HC Deb 06 June 1962 vol 661 cc609-12

10.0 p.m.

The Under-Secretary of State for Foreign Affairs (Mr. Peter Thomas)

I beg to move, That an humble Address be presented to Her Majesty, praying that the International Wheat Council (Immunities and Privileges) Order, 1962, be made in the form of the draft laid before this House on 30th May. This Order is required to enable Her Majesty's Government to accept the International Wheat Agreement of 1962, which was signed in Washington on behalf of Her Majesty's Government on 10th May, 1962, and which, it is hoped, will come into force on 16th July. The present Council was established by the International Wheat Agreement of 1949. Since that time it has always chosen to maintain its premises and hold its meetings in London. The fact that the Council has its headquarters here is an important factor in keeping London as the centre of the international wheat trade.

The United Kingdom is among the leading world importers of wheat, and has a direct interest in the successful operation of the Agreement. It was for this reason that the United Kingdom rejoined the Agreement in 1959, when it was reframed to match new developments in the international wheat market.

As I have said, the Council was established by the International Wheat Agreement of 1949; Her Majesty's Government were signatories to the 1949 Agreement, but withdrew from the Council in 1953. The headquarters of the Council, however, remained in London.

Since, under the 1950 Act—which is referred to in the Preamble to the Order —it is not possible to accord privileges by Order in Council to any international organisation of which the United Kingdom is not a member, Income Tax exemption on the salaries of the Council's non-British officials was secured for them by means of Section 25 of the Finance Act, 1954.

When Her Majesty's Government rejoined the Council and when, in 1959, an Order conferring legal capacity on the Council gave effect in the United Kingdom to the new International Wheat Agreement of that year, Section 25 was retained. The Section corresponded exactly with the entitlement of the non-British officers under the Agreement, and it was, therefore, unnecessary to provide separately for these officers under the Order. This is still the case, and it is, therefore, thought that no useful purpose would be served by repealing Section 25 and by, instead, providing in the Order for the qualifying officers, of whom there are in any case only four at present.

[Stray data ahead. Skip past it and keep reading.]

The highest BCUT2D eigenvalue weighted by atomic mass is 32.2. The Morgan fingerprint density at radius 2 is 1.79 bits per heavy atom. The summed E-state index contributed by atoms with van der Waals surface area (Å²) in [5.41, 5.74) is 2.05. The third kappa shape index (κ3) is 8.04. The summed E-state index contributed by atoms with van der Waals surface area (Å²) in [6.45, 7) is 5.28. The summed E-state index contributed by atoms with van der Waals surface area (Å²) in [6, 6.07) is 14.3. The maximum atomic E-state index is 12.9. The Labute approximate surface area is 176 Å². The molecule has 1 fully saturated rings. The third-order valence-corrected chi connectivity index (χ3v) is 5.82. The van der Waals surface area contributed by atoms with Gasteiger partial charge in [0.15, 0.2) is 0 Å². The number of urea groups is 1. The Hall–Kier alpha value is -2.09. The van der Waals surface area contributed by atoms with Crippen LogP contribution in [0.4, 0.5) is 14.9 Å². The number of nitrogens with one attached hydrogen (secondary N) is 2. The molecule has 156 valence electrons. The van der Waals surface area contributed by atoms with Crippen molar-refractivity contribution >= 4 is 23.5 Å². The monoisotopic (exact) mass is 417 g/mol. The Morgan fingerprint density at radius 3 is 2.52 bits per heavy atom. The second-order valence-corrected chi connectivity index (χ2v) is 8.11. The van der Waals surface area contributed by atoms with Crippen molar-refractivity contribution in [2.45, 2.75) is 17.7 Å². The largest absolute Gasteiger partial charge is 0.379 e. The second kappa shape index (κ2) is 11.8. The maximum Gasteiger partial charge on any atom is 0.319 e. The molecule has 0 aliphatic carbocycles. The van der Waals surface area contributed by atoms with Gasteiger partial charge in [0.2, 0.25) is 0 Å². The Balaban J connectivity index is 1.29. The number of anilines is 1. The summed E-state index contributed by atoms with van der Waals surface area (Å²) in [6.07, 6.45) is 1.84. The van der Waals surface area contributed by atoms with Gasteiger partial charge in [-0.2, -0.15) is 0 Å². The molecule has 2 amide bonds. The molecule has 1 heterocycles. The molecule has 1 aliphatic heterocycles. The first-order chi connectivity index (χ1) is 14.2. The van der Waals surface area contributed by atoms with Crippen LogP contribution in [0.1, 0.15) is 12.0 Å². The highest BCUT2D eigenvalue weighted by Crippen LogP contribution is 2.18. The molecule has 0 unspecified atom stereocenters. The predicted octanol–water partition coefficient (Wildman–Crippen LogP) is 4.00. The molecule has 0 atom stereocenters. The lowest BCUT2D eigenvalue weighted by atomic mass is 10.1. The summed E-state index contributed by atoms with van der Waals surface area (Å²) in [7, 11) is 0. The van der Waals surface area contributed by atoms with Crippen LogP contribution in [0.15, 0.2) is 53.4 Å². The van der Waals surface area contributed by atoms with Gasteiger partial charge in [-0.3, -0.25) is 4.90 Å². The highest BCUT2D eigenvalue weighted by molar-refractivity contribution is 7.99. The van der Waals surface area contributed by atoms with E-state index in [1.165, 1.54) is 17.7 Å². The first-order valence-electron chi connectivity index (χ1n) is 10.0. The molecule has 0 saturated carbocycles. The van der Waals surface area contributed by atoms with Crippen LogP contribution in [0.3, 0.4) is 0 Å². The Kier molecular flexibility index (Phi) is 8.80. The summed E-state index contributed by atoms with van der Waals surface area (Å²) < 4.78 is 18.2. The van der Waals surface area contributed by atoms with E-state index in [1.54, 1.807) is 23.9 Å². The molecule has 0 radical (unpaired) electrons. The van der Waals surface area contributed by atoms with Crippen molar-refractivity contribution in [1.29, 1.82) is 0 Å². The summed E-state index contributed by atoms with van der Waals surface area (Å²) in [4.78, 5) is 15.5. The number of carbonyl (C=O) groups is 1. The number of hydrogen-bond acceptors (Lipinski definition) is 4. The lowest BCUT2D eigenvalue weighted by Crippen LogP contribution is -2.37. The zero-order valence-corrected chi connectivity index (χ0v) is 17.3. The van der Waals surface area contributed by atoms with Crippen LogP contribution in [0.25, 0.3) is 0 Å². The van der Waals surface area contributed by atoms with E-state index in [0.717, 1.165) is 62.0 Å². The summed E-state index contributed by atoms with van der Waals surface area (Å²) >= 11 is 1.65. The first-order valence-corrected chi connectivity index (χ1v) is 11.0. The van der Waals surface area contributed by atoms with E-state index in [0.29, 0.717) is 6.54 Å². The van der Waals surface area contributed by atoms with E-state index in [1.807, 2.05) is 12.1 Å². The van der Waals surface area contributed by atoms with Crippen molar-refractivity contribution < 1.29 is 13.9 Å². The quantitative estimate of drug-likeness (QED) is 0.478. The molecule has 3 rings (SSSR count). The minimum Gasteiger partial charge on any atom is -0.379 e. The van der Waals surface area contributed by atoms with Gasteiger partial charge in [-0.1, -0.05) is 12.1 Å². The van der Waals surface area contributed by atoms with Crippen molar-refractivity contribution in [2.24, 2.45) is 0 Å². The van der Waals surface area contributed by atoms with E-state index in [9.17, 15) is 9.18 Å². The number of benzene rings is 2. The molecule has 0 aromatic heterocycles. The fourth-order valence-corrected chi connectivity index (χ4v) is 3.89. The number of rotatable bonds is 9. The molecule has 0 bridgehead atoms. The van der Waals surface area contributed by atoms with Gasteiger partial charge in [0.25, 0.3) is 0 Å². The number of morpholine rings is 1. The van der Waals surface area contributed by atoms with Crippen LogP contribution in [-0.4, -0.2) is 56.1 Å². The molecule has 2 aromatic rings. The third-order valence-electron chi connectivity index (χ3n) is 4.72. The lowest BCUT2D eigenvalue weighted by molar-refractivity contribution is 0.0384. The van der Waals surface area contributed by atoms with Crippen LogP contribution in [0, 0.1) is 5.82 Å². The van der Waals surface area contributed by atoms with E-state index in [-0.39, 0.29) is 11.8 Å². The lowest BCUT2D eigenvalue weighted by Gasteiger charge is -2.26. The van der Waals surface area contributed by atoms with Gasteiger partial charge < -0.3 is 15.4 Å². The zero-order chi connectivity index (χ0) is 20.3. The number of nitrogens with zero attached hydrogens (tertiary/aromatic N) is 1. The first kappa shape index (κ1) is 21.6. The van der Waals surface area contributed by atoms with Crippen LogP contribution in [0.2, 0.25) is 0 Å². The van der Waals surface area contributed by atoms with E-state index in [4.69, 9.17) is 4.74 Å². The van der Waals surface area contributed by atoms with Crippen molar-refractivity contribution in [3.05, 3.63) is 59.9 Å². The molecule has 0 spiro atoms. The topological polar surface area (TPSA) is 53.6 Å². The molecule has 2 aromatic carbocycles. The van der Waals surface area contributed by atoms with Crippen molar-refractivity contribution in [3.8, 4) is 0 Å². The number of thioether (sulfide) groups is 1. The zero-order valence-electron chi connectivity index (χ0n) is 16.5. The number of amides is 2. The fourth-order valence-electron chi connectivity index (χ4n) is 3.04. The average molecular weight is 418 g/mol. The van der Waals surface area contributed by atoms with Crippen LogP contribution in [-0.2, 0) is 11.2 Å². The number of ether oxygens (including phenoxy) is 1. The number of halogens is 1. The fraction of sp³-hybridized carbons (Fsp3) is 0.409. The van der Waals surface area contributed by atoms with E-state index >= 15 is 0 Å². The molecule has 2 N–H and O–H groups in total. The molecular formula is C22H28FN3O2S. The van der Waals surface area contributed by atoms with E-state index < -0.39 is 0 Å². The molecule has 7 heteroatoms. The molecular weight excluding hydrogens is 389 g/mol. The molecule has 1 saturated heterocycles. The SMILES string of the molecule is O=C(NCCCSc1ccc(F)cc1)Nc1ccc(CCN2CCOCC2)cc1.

The present Order confers two privileges on the International Wheat Council. First, it gives it the legal capacity of a body corporate. Secondly—this is the only respect in which it differs from its predecessors—it grants the Council exemption from rates and taxes. By exemption from rates is meant that the Council will be excused payment of that proportion of the rates earmarked by the local authorities for services from which it is deemed not to derive direct benefit. The proportion of the rates which is devoted to services, such as street lighting or the fire brigade, from which the Council benefits or may benefit will still be charged to the Wheat Council. Similarly, the Council is not altogether divested of its tax obligations since it will have to pay the usual Customs dues on imports.